If you think this sounds a predictable trend for over a dozen games to follow, you’d be right. One of the biggest criticisms of The Legend of Zelda series is that it’s too unoriginal. This is a complaint leveled at a lot of Nintendo games, and I have capital-letters OPINIONS on the matter that will have to get their own article at some point. However, the main thrust of the argument is that in some games, iteration is more important than innovation. In other words, so long as the individual areas and mechanics in the game are new and interesting, it doesn’t matter if they’re doing anything drastically different. Zelda in particular gets mileage out of this because very few games are quite like Zelda; it’s almost its own sub-genre.

The shrinking segments of the game are pretty cool. You can sort of see the normal-sized room in the blurry background of these rafters.

This point about iteration is important, because The Minish Cap is a fairly “standard” Zelda game. But the game, especially during the dungeons, is still a lot of fun! Areas are designed with a fair amount of clever puzzles that make good use of existing mechanics. There are some cool boss fights and a lot of interesting stuff is done with the shrinking power. The overworld isn’t the games strongest point, but the tiny areas mixed into the towns and buildings are definitely its highlight. Some dungeons are shrunken down and take place entirely in little nooks a matter of feet across. These can have some neat size-based puzzles.

This slimy chu-chu enemy is normally even smaller than you are. Not so during the games first boss fight.

It’s hard to explain a lot of what makes Zelda games like this great without going through every little thing. It’s just...polished, pure and simple. The controls feel good, some areas are pretty interesting, some puzzles are cool, some bosses are fun, and so on. For an example of one such nice touch, there’s a side quest in the game where you can collect Tiger Scrolls. These are new sword techniques that make combat easier and are given to you by a collection of eccentric swordsmen in hidden dojos throughout the world. This is a plus for the game’s exploration, its combat, and its writing all at once.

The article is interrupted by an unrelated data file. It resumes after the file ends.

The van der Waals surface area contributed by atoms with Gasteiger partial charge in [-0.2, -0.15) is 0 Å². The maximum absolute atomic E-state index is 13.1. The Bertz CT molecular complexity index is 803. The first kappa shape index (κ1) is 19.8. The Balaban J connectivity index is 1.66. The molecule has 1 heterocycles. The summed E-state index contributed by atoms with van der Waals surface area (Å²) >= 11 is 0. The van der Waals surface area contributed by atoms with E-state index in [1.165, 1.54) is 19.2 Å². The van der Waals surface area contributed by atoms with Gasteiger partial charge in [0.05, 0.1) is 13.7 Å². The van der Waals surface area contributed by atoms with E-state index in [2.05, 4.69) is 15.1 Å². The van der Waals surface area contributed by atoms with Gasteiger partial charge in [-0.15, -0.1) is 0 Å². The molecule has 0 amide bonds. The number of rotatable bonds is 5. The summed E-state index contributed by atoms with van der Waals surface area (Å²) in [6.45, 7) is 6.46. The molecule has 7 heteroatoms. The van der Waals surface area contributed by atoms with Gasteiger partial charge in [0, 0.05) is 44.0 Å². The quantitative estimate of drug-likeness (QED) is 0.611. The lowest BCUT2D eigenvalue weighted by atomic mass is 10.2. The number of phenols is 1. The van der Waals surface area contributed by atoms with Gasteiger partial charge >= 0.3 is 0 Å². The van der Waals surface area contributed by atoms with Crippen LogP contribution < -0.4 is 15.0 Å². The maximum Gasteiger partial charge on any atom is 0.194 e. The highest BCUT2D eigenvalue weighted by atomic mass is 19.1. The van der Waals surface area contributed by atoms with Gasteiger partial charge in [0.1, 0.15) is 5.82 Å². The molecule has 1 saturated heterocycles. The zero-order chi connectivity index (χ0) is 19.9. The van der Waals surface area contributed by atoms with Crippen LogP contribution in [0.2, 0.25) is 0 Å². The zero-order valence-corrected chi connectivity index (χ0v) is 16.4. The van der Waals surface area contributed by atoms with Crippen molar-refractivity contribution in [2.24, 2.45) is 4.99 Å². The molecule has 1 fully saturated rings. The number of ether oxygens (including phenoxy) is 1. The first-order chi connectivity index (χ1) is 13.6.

Pictured above is Greatblade, my favorite of these swordsmen.

Tiny Troubles

Okay, so it’s clear that I like The Minish Cap, yes? Good, because it’s always easier to talk about what frustrates me, and this game certainly had some moments like that. The game may be good, but it has some failings that keep it from the lofty heights the series best achieve. A lot of my issues have to do with the optional side quests in the game, and the overworld in general. The overworld in The Minish Cap is not very big. In fact, it’s small enough that the internet has fit it all in one image. Let’s take a quick glance at it, shall we?

Keep in mind that this map is missing enemies and friendly characters. Also, I suppose this is technically a spoiler, just not for anything major or specific.

That’s a decent amount of space, but not too much compared to other Zelda games. Some of the other handheld Zelda games have smaller maps, but even they were arguably more economical with their space. You would think that The Minish Cap, of all games, would get a lot out of a small amount of overworld space. They actually do so for the central town. There are dozens of miniature hidey holes you can shrink down and enter in there. Navigating the town is handled differently when you’re small too, so you have to be clever about getting to certain places when small by doing things like crossing between chimneys. I love this type of stuff, but there isn’t much of it in the rest of the overworld.

Oh there are some miniature areas elsewhere in the game, but not near as many as I’d like. Mostly it’s just areas you blow through pretty quickly. There’s of course plenty of real estate in the dungeons and indoor areas, but most of the optional content in the game has little to do with turning tiny, and instead with something more obnoxious. That being said, let’s talk about something from the game I don’t really like. Let’s talk about kinstones.

Boy, it sure is nice everyone in the world wants to connect random bits of segmented rocks.

Kinstones are little circular stones that you receive halves of. A large number of the games friendly non-player characters will have little thought bubbles indicating they’re willing to fuse kinstones. If you have the right piece and do so, then a magical...something happens at...some place. Sometimes it’s just a chest appearing in a random area in the overworld. Sometimes it opens up a path you couldn’t reach otherwise. But the main point is: You have no idea who wants to fuse kinstones, or when in the story they’ll arbitrarily want to fuse kinstones, and you have no idea what fusion activates what event.

This is one of the worst methods of doing side quests I have ever heard. This entire system is a fetch quest in its purest, least interesting form. There’s no story involved, no puzzle solving, no clever use of your existing abilities. This is arbitrarily extending the size of the game by forcing players to constantly check with every character in the world. Then if they’re lucky, they get to waste time going somewhere else to get a reward. Early on you might not have the kinstones you need, but by the end of the game you’ll have way more than needed, and neither state is an enjoyable one. In the first case you’re frustrated because you might not remember to check back with this character later, and in the latter it becomes particularly apparent how much busywork it all is.